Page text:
Want to try a bit more free-range construction? Offbits contain nuts, bolts, springs, and wheels, plus directions for 3 vehicles. Then, let kids try their hands at putting together their own designs, plus get their juices flowing for creating more cool things from found objects. Other Offbits kits are also available.
Homemade for Hamsters
Get busy making some delightful toys for your hamster to play with — seesaws, treehouses, and other exploratory structures. Enjoy making them as well as watching those fuzzy fellows explore! There are 20 projects in this book, for running, climbing, digging, chewing, and resting toys.
101 Dog Tricks: Kids Edition
How about enlisting your child in teaching the dog some new tricks? This awesome guide will turn her into a top notch trainer. Features tricks like ride in a wagon, dog bowling, guess which hand, turn on a tap light, roll a soccer ball, close the door, touch my hand, and jump through a hoop. The book also includes arts and crafts projects to make with your dog. My middle daughter would have loved this!
Nature Walk Journal
Exploring, observing, wondering are the foundational pieces of all science. That’s why getting kids out into nature for unstructured wanderings and adventurings is perhaps the best STEM activity possible. This beautiful nature journal has many features that make it a top choice for recording observations and sketches. If you scroll down into the Amazon reviewers comments at the link, you can see images of some pages.
Crime Catchers Spy Kit
A spy kit sounds like a blast, while simultaneously boosting observational and logic skills. Solve a couple of mysteries using your powers of deduction, matching fingerprints, testing powders and liquids, decoding secret messages. Jolly good.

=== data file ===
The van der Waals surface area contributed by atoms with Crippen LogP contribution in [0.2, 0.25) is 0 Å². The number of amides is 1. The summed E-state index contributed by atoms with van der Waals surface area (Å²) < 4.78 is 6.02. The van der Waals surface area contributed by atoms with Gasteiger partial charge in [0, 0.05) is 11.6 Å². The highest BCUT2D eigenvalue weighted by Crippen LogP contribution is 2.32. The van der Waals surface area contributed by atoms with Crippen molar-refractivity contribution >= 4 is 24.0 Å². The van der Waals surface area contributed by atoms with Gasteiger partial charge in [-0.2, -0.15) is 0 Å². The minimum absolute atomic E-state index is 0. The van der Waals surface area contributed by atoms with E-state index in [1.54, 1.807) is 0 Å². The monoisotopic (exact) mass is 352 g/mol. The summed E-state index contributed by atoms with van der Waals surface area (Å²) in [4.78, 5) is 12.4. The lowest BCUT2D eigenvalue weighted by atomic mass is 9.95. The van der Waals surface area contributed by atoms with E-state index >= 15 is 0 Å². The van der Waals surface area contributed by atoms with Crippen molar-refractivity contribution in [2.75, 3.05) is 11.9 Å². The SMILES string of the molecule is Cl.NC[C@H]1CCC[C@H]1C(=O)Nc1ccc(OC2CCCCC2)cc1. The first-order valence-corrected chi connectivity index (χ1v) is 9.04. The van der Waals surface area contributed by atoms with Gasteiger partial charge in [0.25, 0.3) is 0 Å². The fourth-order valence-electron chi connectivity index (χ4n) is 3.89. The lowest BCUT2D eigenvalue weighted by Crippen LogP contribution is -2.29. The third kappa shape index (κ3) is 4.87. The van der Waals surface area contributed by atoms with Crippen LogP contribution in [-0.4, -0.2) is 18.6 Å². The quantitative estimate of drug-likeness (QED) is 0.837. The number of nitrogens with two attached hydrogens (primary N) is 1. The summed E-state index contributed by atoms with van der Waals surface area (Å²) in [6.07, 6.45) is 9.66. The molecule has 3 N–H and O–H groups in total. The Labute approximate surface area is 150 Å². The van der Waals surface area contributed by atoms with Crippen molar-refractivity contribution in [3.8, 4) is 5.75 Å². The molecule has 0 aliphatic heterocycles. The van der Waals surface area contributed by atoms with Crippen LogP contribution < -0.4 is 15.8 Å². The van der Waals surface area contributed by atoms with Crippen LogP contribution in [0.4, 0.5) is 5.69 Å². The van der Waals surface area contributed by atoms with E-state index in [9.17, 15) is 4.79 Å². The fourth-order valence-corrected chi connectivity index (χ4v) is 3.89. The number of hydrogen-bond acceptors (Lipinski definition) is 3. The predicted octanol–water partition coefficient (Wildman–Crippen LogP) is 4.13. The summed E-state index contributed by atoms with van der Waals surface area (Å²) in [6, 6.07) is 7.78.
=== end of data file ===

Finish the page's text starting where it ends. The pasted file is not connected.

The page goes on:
National Geographic Fossil Mine
Paleontologists are detectives, too! Use the tools of the trade — chisel, brush and magnifying glass — to excavate 15 real fossils with this kit. Then turn those kids loose in the back yard!
Wonderful Objects Subscription
I’ve found some subscription boxes for this age group as well, starting with this very-hard-to-describe, quarterly subscription called Wonderful Objects. It’s like receiving a fantasy world in the mail, an invitation via curious objects and story-starters to enter into an interactive storytelling experience! Read their site to get a better sense of this enticing, fantastical option. There are adult-level boxes as well as those for kids so be sure you’re looking at the correct information.
Finders Seekers Subscription
Next up, a subscription called Finders Seekers. Explore the globe, decipher clues, and solve puzzles with a monthly mystery adventure! There’s a new city/culture every month. My understanding is that no murders are involved and the adventures are accessible to ages 10 and up.
Groovy Lab in a Box
And thirdly, in conjunction with Popular Mechanics magazine, here’s a snazzy science/ engineering subscription box called Groovy Lab in a Box.. Themed boxes each month pose engineering design challenges, with everything you need to complete them.
Remote-Control Space Explorers
Kids can build their own remote-controlled model of a Mars Rover plus nine other space vehicles. Comes with a full color 80 page manual. If space exploration is not your child’s particular fancy, Thames and Kosmos makes other themed sets as well.
Magical Microbes MudWatt STEM Kit